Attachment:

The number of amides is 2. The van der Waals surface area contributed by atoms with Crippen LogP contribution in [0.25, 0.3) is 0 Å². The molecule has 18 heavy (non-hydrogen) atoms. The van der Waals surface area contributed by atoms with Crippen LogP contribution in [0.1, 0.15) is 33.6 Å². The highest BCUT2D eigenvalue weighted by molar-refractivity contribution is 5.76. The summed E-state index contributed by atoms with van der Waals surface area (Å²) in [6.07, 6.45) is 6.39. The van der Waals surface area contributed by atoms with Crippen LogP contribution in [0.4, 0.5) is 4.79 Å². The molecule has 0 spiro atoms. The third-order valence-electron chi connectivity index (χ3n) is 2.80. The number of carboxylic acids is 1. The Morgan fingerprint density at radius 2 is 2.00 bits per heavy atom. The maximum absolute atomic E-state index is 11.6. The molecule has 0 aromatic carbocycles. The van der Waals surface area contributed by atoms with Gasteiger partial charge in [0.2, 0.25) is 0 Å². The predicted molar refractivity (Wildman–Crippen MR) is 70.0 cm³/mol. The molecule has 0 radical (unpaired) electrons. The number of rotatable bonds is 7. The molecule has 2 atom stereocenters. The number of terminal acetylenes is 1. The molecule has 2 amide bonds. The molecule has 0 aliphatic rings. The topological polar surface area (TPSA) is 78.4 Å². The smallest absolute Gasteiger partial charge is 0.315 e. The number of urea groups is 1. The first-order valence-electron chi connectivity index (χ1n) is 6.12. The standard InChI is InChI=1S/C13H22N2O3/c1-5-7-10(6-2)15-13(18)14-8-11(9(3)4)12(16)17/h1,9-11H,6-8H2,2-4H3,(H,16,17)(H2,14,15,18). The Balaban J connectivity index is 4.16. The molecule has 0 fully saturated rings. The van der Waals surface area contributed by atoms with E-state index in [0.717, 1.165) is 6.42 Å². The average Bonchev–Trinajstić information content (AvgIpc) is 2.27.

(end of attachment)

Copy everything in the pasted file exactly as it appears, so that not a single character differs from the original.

The number of amides is 2. The van der Waals surface area contributed by atoms with Crippen LogP contribution in [0.25, 0.3) is 0 Å². The molecule has 18 heavy (non-hydrogen) atoms. The van der Waals surface area contributed by atoms with Crippen LogP contribution in [0.1, 0.15) is 33.6 Å². The highest BCUT2D eigenvalue weighted by molar-refractivity contribution is 5.76. The summed E-state index contributed by atoms with van der Waals surface area (Å²) in [6.07, 6.45) is 6.39. The van der Waals surface area contributed by atoms with Crippen LogP contribution in [0.4, 0.5) is 4.79 Å². The molecule has 0 spiro atoms. The third-order valence-electron chi connectivity index (χ3n) is 2.80. The number of carboxylic acids is 1. The Morgan fingerprint density at radius 2 is 2.00 bits per heavy atom. The maximum absolute atomic E-state index is 11.6. The molecule has 0 aromatic carbocycles. The van der Waals surface area contributed by atoms with Gasteiger partial charge in [0.2, 0.25) is 0 Å². The predicted molar refractivity (Wildman–Crippen MR) is 70.0 cm³/mol. The molecule has 0 radical (unpaired) electrons. The number of rotatable bonds is 7. The molecule has 2 atom stereocenters. The number of terminal acetylenes is 1. The molecule has 2 amide bonds. The molecule has 0 aliphatic rings. The topological polar surface area (TPSA) is 78.4 Å². The smallest absolute Gasteiger partial charge is 0.315 e. The number of urea groups is 1. The first-order valence-electron chi connectivity index (χ1n) is 6.12. The standard InChI is InChI=1S/C13H22N2O3/c1-5-7-10(6-2)15-13(18)14-8-11(9(3)4)12(16)17/h1,9-11H,6-8H2,2-4H3,(H,16,17)(H2,14,15,18). The Balaban J connectivity index is 4.16. The molecule has 0 fully saturated rings. The van der Waals surface area contributed by atoms with E-state index in [0.717, 1.165) is 6.42 Å². The average Bonchev–Trinajstić information content (AvgIpc) is 2.27.